U.S. state budgets battered by recession
With ever more people out of work, consumer spending has dried up, depriving local government of sales tax revenue. The continued housing slump has wiped out real estate transfer taxes, while declining corporate profits have eroded business tax revenue.
From Maine to California, the slump has drained coffers at the very time that the cost of providing jobless benefits and healthcare has risen, straining public finances.
Over the coming week, Reuters.com will publish a series on the problems facing states and cities. From Aurora, Illinois, Karen Pierog reports on the hardship created by the closure of a shelter for battered women, a victim of the crisis in U.S. social services.
Nick Carey visited the town of Pontiac, Michigan, and reports on the desolation wrought by the bankruptcy of General Motors. From San Francisco, Jim Christie and Peter Henderson report on the ticking time bomb created by California’s fiscal crisis as the state Treasurer prepares IOUs for suppliers.
Tom Ryan in New York and Andrew Stern in Chicago outline the burden that extended jobless benefits are putting on the funds that states use to pay the unemployed. From Miami, Michael Connor reports on how U.S. ports are being battered by the stark drop in trade volumes, a direct result of the collapse in American consumer demand and global trade.
Municipalities around the country are cutting services, laying off staff, furloughing others, scaling back pension entitlements and raising fees on everything from parking to soda bottles to plastic bags and cellphone ringtones.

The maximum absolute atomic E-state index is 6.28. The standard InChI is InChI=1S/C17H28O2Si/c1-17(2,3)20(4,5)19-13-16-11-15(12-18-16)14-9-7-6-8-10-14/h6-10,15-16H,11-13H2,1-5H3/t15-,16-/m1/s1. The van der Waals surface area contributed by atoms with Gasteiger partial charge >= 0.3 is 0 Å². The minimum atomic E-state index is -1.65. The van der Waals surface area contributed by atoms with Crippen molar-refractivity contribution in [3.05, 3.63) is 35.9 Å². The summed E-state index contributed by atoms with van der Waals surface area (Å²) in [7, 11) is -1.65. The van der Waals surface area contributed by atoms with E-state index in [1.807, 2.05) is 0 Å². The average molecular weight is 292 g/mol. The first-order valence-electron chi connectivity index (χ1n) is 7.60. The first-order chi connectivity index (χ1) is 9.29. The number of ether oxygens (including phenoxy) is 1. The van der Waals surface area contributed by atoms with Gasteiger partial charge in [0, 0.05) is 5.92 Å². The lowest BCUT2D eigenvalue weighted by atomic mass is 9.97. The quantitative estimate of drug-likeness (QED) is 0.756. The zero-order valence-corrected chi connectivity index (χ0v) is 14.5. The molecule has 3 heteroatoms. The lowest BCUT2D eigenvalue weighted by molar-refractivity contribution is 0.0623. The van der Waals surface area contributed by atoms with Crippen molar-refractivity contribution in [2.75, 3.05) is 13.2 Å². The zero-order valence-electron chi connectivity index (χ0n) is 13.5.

As many as 46 U.S. states are facing fiscal 2010 budget deficits totaling at least $130 billion, according to the Center on Budget and Policy Priorities.
That’s up from 42 states with mid-year shortfalls of a combined $60 billion in the current fiscal year, according to the Washington think-tank.
Stimulus funds are a help and without them, the fiscal stress would be a lot worse. But the programs devised by the Obama administration are not sufficient to plug the gap, leaving governors and mayors with no choice but to cut spending and raise taxes — unpopular measures at any time but especially unwelcome as many families are struggling to make ends meet.
Because state revenue tends to lag economic activity, things will get worse before they get better, according to S&P Chief Economist David Wyss. Municipalities are typically the last to feel an economic recovery.
Mayors from around the country last month called for direct aid to cities arguing that they have been short-changed by the stimulus program money. Like many federal initiatives, the stimulus program makes states the primary conduit for funds, and urban centers feel they are disadvantaged compared to rural areas that have greater political clout.
“The toughest part is cutting back on programs and services that people really want in their communities, and having to explain to them why we can’t do certain things any more because we just don’t have the money,” said Philadelphia Mayor Michael Nutter.
Read more on our special coverage page, Economy: U.S. State Budgets